“What the fuck died in this motherfucker?” whispered Lance, as a foul stench filled his nostrils.
“Shh, come on,” said Jeremy as he embraced his nine-millimeter and peeked around the corner of the doorway, looking like he belonged on the force.
What the fuck do this nigga think he doing?
“Whah, why you looking at me like that?”
“Nigga, you ain’t no god damn Barnaby Jones and shit. What is you doing?”
“I’m trying to make sure the coast is clear, man—let me do what I do,” said Jeremy, a tad bit annoyed.
What with their whispering back and forth, neither of them heard the footsteps coming down the hallway. Not until the footsteps were right on them and the bathroom door came flying open.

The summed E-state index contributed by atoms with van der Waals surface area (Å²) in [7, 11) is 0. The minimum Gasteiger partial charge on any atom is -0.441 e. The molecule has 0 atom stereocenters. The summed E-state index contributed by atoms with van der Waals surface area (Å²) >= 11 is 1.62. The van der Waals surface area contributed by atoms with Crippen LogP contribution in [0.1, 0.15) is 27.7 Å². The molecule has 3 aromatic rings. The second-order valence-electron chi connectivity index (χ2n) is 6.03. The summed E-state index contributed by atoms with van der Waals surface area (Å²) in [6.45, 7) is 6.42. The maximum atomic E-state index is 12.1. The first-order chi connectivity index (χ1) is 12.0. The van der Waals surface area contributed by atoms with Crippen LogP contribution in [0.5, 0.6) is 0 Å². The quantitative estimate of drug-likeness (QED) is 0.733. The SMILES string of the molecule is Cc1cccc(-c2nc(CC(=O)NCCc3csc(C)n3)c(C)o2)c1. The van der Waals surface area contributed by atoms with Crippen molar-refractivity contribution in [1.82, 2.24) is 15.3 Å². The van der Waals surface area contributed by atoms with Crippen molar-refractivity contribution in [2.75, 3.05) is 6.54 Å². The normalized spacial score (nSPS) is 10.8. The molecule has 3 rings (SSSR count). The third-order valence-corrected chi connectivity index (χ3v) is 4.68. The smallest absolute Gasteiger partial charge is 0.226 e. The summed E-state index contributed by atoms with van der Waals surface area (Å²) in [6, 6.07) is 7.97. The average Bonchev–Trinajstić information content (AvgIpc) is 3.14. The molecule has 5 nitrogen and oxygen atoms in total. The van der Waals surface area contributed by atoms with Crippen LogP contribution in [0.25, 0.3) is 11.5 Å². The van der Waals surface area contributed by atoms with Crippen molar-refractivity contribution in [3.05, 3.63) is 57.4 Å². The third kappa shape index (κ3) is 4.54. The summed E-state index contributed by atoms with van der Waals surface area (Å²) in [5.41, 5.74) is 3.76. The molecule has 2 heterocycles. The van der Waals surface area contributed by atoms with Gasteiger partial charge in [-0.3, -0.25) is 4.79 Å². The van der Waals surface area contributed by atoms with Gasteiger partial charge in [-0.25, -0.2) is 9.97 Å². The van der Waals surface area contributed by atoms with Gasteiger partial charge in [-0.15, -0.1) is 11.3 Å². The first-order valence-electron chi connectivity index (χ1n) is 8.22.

“What the fuck? Y’all niggas lost?” said a tall, brown-skinned fellow, wearing a Phillies jacket and Phillies baseball cap.
At first he thought they might’ve been crackheads, but then he saw the shiny chrome steel and knew differently.
“Shut the fuck up, before I kill you in this motherfucker,” said Jeremy, quickly maneuvering his gun and pointing it straight at his victim’s head. “Come on, let’s go.”
Jeremy held the man on his left side, close to his body. He held his gun in his right hand up to the man’s head as they began walking back down the hallway. They heard another guy call out from the living room.
“Yo, Ponch, we need more vials. You gonna have to run down to the—”
His sentence was cut short as he saw his man, Poncho, being led by Jeremy and Lance through the doorway with a gun pointed at his head.
“Don’t even think about it, Shorty,” said Lance, pointing his gun at the guy sitting at the table stuffing tiny vials with two hits of crack.
“What the fuck?”
“Nigga, you know what it is. Bag that shit up, put it back in the duffel bag and don’t nobody got to get hurt.”